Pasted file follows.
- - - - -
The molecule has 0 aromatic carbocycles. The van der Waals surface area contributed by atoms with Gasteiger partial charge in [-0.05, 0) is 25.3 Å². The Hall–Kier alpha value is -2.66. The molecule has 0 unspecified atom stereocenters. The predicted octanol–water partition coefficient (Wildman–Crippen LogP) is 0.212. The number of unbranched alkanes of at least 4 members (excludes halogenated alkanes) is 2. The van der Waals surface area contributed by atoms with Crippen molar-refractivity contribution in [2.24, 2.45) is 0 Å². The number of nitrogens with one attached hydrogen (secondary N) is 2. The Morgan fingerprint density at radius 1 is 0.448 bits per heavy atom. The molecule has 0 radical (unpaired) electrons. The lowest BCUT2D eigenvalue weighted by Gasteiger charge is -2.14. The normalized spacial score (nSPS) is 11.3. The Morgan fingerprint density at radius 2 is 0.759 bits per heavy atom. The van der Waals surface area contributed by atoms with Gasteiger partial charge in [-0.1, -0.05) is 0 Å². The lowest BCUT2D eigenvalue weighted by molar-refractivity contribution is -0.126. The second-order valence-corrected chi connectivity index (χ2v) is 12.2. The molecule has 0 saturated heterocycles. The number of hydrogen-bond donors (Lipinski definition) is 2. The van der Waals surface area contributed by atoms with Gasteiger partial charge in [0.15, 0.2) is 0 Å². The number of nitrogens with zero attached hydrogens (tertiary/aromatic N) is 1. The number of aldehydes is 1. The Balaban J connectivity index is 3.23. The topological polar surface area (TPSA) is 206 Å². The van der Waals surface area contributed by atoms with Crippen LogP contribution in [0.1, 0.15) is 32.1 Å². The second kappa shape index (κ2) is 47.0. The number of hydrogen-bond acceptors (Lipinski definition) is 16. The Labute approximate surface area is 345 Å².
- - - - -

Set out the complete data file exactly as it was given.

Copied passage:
The molecule has 0 aromatic carbocycles. The van der Waals surface area contributed by atoms with Gasteiger partial charge in [-0.05, 0) is 25.3 Å². The Hall–Kier alpha value is -2.66. The molecule has 0 unspecified atom stereocenters. The predicted octanol–water partition coefficient (Wildman–Crippen LogP) is 0.212. The number of unbranched alkanes of at least 4 members (excludes halogenated alkanes) is 2. The van der Waals surface area contributed by atoms with Crippen molar-refractivity contribution in [2.24, 2.45) is 0 Å². The number of nitrogens with one attached hydrogen (secondary N) is 2. The Morgan fingerprint density at radius 1 is 0.448 bits per heavy atom. The molecule has 0 radical (unpaired) electrons. The lowest BCUT2D eigenvalue weighted by Gasteiger charge is -2.14. The normalized spacial score (nSPS) is 11.3. The Morgan fingerprint density at radius 2 is 0.759 bits per heavy atom. The van der Waals surface area contributed by atoms with Gasteiger partial charge in [-0.1, -0.05) is 0 Å². The lowest BCUT2D eigenvalue weighted by molar-refractivity contribution is -0.126. The second-order valence-corrected chi connectivity index (χ2v) is 12.2. The molecule has 0 saturated heterocycles. The number of hydrogen-bond donors (Lipinski definition) is 2. The van der Waals surface area contributed by atoms with Gasteiger partial charge in [0.15, 0.2) is 0 Å². The number of nitrogens with zero attached hydrogens (tertiary/aromatic N) is 1. The number of aldehydes is 1. The Balaban J connectivity index is 3.23. The topological polar surface area (TPSA) is 206 Å². The van der Waals surface area contributed by atoms with Crippen LogP contribution in [0.1, 0.15) is 32.1 Å². The second kappa shape index (κ2) is 47.0. The number of hydrogen-bond acceptors (Lipinski definition) is 16. The Labute approximate surface area is 345 Å².